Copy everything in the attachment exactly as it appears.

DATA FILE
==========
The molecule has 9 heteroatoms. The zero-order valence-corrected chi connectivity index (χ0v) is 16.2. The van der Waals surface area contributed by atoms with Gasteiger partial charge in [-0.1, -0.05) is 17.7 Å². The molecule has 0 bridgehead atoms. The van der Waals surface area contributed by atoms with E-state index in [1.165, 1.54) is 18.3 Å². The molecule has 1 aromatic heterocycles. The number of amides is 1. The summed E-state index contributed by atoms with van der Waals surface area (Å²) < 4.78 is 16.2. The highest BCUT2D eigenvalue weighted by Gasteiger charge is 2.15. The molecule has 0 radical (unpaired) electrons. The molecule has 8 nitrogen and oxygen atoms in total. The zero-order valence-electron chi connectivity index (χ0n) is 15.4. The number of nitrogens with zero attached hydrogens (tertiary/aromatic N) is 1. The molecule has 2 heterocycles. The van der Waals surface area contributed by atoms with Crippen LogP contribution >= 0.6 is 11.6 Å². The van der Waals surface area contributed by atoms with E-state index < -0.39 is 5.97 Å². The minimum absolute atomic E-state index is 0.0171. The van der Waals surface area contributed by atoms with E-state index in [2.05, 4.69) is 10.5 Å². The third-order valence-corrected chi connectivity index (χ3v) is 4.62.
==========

The molecule has 9 heteroatoms. The zero-order valence-corrected chi connectivity index (χ0v) is 16.2. The van der Waals surface area contributed by atoms with Gasteiger partial charge in [-0.1, -0.05) is 17.7 Å². The molecule has 0 bridgehead atoms. The van der Waals surface area contributed by atoms with E-state index in [1.165, 1.54) is 18.3 Å². The molecule has 1 aromatic heterocycles. The number of amides is 1. The summed E-state index contributed by atoms with van der Waals surface area (Å²) < 4.78 is 16.2. The highest BCUT2D eigenvalue weighted by Gasteiger charge is 2.15. The molecule has 0 radical (unpaired) electrons. The molecule has 8 nitrogen and oxygen atoms in total. The zero-order valence-electron chi connectivity index (χ0n) is 15.4. The number of nitrogens with zero attached hydrogens (tertiary/aromatic N) is 1. The molecule has 2 heterocycles. The van der Waals surface area contributed by atoms with Crippen LogP contribution >= 0.6 is 11.6 Å². The van der Waals surface area contributed by atoms with E-state index < -0.39 is 5.97 Å². The minimum absolute atomic E-state index is 0.0171. The van der Waals surface area contributed by atoms with E-state index in [2.05, 4.69) is 10.5 Å². The third-order valence-corrected chi connectivity index (χ3v) is 4.62.